What is HTTPS and why it matters?

Edward G. | April 27, 2020

To some, HTTPS versus HTTP looks like nothing more than an added “s” to a meaningless URL. But for those who care about online security, the “s” carries plenty of meaning. Still, the distinction between these two matters now more than ever. So, what exactly HTTPS should mean to you and why it is a game-changer?

Understanding the basics: what is HTTP, and what does HTTPS stand for ?

HyperText Transfer Protocol is a set of rules for transmitting a web page between a web server and your browser. Simply put, HTTP is what allows web communication through the exchange of data. It is the most basic protocol and one that has been around since the very beginning of the internet.

Although the protocol focuses on interchanging data, it cares less about the way the information travels from one place to another. It leaves the conversation in a plaintext format. Unfortunately, it means that anyone between the web server and your browser can intercept the communication and read it. While executing the man-in-the-middle attack, a threat actor can alter the HTTP and steal your private data.

For a long time, the protocol was acceptable for non-confidential data exchange. However, growing concerns amidst internet security pushed towards replacing it with something safer. This is how HTTPS was born.

What does HTTPS do ?

Full HTTPS meaning is HyperText Transfer Protocol Secured. The primary difference is that instead of plaintext, HTTPS transmits the information in an encrypted format. The new protocol uses Secure Socket Layer (SSL) and Transport Layer Security (TLS) cryptographic technologies. This way, the protocol makes it relatively difficult, if not impossible, to intercept your data. Anyone hoping to glean information from encrypted format gets nothing more, than garbled letters and numbers.

HTTPS protocol requires the websites to have SSL certificates to authenticate the transmission. These are digital certificates issued by trusted third-party authorities. Hence, they act as proof that a particular site is secure. For a long time, this was a costly procedure for website owners, so the use of HTTPS was quite rare. In recent history, however, it became the most common method of web-based data transfer.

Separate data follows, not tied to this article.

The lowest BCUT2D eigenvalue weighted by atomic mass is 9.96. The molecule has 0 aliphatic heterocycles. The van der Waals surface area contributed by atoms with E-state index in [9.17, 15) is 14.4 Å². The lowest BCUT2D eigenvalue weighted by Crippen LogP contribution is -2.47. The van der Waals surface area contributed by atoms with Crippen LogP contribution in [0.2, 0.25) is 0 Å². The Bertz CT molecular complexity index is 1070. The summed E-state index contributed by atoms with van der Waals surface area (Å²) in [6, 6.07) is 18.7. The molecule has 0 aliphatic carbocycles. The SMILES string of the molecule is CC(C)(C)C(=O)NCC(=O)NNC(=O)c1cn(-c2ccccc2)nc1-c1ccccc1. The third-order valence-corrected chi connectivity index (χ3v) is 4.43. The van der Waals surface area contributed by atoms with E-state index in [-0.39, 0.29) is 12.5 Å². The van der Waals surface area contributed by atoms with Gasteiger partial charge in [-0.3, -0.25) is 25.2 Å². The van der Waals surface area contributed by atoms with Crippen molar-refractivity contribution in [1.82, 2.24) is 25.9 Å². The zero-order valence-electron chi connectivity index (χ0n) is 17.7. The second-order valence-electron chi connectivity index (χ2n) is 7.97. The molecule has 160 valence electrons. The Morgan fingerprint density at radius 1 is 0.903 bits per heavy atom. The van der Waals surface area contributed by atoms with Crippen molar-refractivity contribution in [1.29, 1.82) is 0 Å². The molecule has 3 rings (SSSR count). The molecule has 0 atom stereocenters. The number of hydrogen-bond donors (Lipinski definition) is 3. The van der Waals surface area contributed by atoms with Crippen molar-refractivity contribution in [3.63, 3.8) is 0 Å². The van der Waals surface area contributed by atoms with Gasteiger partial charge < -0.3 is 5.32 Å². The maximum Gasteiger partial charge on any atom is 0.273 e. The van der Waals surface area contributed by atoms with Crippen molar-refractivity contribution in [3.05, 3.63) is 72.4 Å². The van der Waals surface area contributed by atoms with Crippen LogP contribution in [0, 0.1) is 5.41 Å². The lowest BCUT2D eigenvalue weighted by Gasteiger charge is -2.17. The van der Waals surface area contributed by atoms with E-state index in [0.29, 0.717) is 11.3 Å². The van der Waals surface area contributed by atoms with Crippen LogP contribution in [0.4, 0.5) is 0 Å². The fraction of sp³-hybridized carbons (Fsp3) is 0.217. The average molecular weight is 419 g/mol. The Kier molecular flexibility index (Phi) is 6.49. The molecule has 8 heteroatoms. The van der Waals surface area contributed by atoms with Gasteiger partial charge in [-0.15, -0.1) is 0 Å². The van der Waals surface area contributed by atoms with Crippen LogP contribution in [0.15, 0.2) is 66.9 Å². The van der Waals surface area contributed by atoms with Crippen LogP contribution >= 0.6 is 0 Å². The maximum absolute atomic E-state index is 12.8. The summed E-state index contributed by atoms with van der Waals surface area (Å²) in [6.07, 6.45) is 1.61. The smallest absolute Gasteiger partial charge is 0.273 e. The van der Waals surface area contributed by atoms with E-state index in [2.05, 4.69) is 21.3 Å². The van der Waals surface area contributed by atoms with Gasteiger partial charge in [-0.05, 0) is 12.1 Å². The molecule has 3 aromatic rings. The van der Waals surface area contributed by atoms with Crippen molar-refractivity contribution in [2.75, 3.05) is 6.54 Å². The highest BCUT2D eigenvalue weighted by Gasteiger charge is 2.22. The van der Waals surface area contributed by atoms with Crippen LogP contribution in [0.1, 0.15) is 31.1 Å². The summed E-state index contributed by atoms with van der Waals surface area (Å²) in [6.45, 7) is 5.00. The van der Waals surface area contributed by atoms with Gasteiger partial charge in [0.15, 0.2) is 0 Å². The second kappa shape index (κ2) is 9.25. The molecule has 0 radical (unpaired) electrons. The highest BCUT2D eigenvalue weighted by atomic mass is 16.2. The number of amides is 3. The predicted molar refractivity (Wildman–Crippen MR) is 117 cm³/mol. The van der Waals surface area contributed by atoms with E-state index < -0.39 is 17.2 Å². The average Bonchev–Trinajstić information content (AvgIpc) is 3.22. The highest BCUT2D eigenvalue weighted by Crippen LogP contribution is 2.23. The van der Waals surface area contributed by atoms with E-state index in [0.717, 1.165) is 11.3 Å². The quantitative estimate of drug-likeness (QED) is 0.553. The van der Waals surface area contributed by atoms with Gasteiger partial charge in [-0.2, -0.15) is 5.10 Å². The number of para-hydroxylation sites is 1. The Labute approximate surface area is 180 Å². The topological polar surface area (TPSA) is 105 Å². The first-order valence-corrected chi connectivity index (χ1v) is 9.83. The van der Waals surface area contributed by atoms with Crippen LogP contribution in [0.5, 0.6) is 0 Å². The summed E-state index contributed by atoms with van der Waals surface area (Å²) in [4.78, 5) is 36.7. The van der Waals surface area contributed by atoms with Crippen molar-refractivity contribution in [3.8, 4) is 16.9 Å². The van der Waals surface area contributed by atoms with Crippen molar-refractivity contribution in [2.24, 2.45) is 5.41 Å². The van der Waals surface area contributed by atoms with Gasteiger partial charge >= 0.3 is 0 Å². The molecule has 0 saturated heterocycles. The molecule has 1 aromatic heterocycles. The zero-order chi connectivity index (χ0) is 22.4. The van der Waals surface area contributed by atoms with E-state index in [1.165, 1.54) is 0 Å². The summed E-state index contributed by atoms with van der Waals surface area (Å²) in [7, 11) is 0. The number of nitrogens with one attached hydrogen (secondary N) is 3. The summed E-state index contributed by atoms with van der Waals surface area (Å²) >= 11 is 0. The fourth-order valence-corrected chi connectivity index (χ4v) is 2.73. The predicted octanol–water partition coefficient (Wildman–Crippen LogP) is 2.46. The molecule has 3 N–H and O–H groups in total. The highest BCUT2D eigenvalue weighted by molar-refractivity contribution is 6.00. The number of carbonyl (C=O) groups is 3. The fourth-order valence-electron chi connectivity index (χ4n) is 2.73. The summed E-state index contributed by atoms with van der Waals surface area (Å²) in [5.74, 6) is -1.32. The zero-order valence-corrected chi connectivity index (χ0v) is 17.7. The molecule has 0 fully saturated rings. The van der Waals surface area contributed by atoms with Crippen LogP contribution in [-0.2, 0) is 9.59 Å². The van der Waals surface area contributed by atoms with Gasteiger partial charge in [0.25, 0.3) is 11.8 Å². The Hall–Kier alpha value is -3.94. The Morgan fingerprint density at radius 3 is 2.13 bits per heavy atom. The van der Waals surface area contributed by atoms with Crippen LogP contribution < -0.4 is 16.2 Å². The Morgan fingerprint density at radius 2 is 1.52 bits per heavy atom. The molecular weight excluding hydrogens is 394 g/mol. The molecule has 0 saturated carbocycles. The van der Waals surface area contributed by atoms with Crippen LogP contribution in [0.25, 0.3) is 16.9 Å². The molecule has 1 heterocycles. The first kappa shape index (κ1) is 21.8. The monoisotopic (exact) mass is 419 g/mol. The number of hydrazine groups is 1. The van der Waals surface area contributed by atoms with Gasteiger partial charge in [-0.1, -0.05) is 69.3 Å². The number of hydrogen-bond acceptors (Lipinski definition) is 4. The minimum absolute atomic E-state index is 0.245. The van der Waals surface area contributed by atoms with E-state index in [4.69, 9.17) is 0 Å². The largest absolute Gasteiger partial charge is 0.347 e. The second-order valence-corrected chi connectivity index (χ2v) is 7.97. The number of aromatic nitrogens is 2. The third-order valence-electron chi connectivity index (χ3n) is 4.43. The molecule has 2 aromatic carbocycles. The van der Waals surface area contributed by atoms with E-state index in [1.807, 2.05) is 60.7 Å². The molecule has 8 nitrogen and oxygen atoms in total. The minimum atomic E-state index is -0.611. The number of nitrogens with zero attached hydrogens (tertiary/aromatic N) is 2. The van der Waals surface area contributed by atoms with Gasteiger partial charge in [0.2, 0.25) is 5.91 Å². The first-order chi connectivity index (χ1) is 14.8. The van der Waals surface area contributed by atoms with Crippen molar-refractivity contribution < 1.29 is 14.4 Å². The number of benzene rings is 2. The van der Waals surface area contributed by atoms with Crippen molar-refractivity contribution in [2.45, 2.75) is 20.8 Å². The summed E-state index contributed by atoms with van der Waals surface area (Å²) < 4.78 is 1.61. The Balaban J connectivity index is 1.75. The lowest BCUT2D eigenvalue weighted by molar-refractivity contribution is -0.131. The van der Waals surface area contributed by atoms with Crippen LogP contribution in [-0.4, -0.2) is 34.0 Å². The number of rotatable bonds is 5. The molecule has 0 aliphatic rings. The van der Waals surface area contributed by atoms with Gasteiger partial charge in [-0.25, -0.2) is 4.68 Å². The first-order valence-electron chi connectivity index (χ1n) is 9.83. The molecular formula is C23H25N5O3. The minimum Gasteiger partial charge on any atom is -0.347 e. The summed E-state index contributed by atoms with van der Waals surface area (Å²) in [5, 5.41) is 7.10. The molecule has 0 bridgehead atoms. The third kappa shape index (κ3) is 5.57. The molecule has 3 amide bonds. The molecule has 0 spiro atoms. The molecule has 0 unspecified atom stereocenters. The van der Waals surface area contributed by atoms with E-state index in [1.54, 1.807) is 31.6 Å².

Now, most browsers alert users that their connection is unsafe whenever they access an uncertified website. Despite all of the HTTPS complexity happening behind the scenes, your browser makes it easily recognizable. In addition to having “https://...” in your URL bar, you can also see a small padlock icon indicating your connection to the website is secure.

what is https

What does HTTPS mean to your security?

Broad adoption of the new encryption standard added a lot of padlocks - and resembling data protection - to the web. However, even though it is far more secure, it’s not foolproof.

HTTPS server encrypts the message itself, but it cannot protect some of the metadata that is integral to the transmission. That means your IP address and port numbers remain visible. Someone eavesdropping can determine the moment of connection, its duration, and how much data protocol transmits.

Often, users don’t use additional mechanisms to enforce security on the websites they visit. Hence, they cannot protect themselves from various cyberattacks. The truth is, man-in-the middle attacks are also possible with HTTPS. For instance, attackers could redirect the user to an HTTP website that looks similar to a secure one. From there, they would have all terminals set up in hopes of stealing valuable data.

Final thoughts

Without a doubt, the additional security-enhanced protocol certainly adds an extra layer of protection. However, until every website finally implements HTTPS protocol, you can take extra protection measures yourself.

With joint forces, like VPN, you can move your data in a safe fashion. A VPN secures all online communications coming from your device with a robust piece of encryption. Also, it disguises your IP address and location, as well as offers defense against internet censorship. VPN is a must for the privacy-conscious and those who wish to browse the internet without any restrictions.

Both VPN and HTTPS work well together towards more secure cyberspace. Hence, by always keeping your VPN enabled and only visiting HTTPS websites, you can have great security behind your back.

If you are still looking for a VPN that suits your needs, give Atlas VPN a go. You can use it for free, and get the feature-rich Premium service whenever you feel comfortable:

Edward G.

Edward G.

Cybersecurity Researcher and Publisher at Atlas VPN. My mission is to scan the ever-evolving cybercrime landscape to inform the public about the latest threats.



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